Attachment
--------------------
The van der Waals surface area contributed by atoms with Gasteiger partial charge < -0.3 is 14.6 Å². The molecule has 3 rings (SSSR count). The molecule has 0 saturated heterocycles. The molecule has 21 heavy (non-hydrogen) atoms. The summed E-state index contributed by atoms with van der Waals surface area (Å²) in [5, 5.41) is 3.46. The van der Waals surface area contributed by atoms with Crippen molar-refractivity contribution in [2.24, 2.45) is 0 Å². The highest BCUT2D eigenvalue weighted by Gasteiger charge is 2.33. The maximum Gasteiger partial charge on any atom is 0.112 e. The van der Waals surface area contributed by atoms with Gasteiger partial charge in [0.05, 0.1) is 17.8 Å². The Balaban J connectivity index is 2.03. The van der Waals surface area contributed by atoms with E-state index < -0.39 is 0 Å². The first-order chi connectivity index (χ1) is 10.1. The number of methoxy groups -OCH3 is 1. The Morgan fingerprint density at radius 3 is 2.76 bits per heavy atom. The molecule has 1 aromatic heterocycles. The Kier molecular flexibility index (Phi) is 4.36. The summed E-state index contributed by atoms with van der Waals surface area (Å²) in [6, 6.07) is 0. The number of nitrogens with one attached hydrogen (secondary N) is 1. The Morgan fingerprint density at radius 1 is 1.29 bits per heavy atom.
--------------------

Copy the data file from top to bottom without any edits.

The van der Waals surface area contributed by atoms with Gasteiger partial charge < -0.3 is 14.6 Å². The molecule has 3 rings (SSSR count). The molecule has 0 saturated heterocycles. The molecule has 21 heavy (non-hydrogen) atoms. The summed E-state index contributed by atoms with van der Waals surface area (Å²) in [5, 5.41) is 3.46. The van der Waals surface area contributed by atoms with Crippen molar-refractivity contribution in [2.24, 2.45) is 0 Å². The highest BCUT2D eigenvalue weighted by Gasteiger charge is 2.33. The maximum Gasteiger partial charge on any atom is 0.112 e. The van der Waals surface area contributed by atoms with Gasteiger partial charge in [0.05, 0.1) is 17.8 Å². The Balaban J connectivity index is 2.03. The van der Waals surface area contributed by atoms with E-state index < -0.39 is 0 Å². The first-order chi connectivity index (χ1) is 10.1. The number of methoxy groups -OCH3 is 1. The Morgan fingerprint density at radius 3 is 2.76 bits per heavy atom. The molecule has 1 aromatic heterocycles. The Kier molecular flexibility index (Phi) is 4.36. The summed E-state index contributed by atoms with van der Waals surface area (Å²) in [6, 6.07) is 0. The number of nitrogens with one attached hydrogen (secondary N) is 1. The Morgan fingerprint density at radius 1 is 1.29 bits per heavy atom.